Would anyone be interested in listening to songs that consist of a measure or so of tune repeated over and over if there was no choreography to watch? Has the importance of video, along with ubiquitous and unavoidable background music in every store and restaurant, destroyed the ability to simply sit and listen to anything? Or even the desire?

I vastly prefer the music on the video clip to anything I get to hear at the gym. Some classical music lovers might wonder if anyone really thinks it can be as good as Bach, Beethoven, and Brahms. That’s not a fair question, actually. It doesn’t match up to the best music by the best geniuses of classical music, but it is at least as good as the popular orchestral music of the nineteenth century. Let us not forget that nineteenth-century classical music lovers often looked down their noses at Rossini and other Italian opera , as well as dance music like Strauss waltzes.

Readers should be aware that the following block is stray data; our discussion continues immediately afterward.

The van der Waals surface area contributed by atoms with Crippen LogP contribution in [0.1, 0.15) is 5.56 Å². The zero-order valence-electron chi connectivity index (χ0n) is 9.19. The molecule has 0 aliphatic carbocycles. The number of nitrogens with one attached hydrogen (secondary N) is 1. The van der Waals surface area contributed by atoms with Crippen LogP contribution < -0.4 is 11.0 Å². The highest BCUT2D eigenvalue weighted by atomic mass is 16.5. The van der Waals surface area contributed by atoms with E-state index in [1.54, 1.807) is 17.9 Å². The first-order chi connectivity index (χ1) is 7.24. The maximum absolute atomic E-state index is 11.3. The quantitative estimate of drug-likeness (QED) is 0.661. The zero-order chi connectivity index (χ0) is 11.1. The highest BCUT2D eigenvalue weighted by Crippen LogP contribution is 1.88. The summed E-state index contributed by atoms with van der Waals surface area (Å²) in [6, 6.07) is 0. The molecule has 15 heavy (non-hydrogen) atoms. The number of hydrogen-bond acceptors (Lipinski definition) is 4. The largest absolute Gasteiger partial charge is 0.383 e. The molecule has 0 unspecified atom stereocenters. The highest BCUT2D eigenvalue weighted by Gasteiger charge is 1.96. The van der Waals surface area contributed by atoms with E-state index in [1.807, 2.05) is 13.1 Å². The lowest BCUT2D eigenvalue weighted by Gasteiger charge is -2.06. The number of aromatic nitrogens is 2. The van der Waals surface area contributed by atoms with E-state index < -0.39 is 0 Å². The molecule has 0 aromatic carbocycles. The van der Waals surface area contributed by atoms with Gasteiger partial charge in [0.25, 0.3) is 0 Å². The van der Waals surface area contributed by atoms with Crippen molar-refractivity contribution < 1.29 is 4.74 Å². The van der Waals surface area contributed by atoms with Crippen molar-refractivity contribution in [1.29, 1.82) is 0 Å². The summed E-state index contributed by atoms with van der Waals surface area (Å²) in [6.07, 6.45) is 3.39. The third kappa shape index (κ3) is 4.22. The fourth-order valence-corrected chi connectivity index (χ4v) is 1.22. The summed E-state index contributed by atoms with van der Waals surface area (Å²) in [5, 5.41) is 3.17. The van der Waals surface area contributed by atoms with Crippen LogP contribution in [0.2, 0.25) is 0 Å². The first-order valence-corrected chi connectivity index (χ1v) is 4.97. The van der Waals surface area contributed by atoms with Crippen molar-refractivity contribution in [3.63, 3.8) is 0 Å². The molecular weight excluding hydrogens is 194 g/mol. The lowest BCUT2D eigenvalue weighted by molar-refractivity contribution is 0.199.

The whole concept of teaching music appreciation was developed to “improve” people’s taste by showing them that Beethoven et al. wrote better music than Johann Strauss or Giuseppe Verdi, and people who liked the former had more elevated taste than those who preferred the former. As it turns out, people don’t much want other people to come along and elevate their taste.

The very fact that video games and many film scores still use an orchestra instead of a rock band testifies that the rock band cannot provide suitable music for every popular purpose. Themes of heroism and adventure need an orchestra for movies and games as much as they do for opera. Composers who write the sound tracks for them can certainly bear comparison to any operatic or dance composer.